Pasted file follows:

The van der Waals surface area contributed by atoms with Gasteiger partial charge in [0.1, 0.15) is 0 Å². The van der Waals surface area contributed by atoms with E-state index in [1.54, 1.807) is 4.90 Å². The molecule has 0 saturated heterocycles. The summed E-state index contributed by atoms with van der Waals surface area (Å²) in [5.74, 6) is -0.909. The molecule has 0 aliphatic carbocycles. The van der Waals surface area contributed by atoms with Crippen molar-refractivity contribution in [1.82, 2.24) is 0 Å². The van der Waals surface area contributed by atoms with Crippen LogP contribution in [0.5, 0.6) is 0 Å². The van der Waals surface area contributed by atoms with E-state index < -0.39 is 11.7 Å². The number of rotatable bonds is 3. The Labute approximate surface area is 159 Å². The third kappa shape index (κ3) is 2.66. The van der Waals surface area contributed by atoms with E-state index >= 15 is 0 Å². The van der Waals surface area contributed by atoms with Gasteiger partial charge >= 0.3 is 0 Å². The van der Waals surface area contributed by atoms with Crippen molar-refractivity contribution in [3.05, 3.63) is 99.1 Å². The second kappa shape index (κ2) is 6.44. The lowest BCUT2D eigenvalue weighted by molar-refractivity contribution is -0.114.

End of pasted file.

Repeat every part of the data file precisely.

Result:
The van der Waals surface area contributed by atoms with Gasteiger partial charge in [0.1, 0.15) is 0 Å². The van der Waals surface area contributed by atoms with E-state index in [1.54, 1.807) is 4.90 Å². The molecule has 0 saturated heterocycles. The summed E-state index contributed by atoms with van der Waals surface area (Å²) in [5.74, 6) is -0.909. The molecule has 0 aliphatic carbocycles. The van der Waals surface area contributed by atoms with Crippen molar-refractivity contribution in [1.82, 2.24) is 0 Å². The van der Waals surface area contributed by atoms with Crippen LogP contribution in [0.5, 0.6) is 0 Å². The van der Waals surface area contributed by atoms with E-state index < -0.39 is 11.7 Å². The number of rotatable bonds is 3. The Labute approximate surface area is 159 Å². The third kappa shape index (κ3) is 2.66. The van der Waals surface area contributed by atoms with E-state index >= 15 is 0 Å². The van der Waals surface area contributed by atoms with Gasteiger partial charge >= 0.3 is 0 Å². The van der Waals surface area contributed by atoms with Crippen molar-refractivity contribution in [3.05, 3.63) is 99.1 Å². The second kappa shape index (κ2) is 6.44. The lowest BCUT2D eigenvalue weighted by molar-refractivity contribution is -0.114.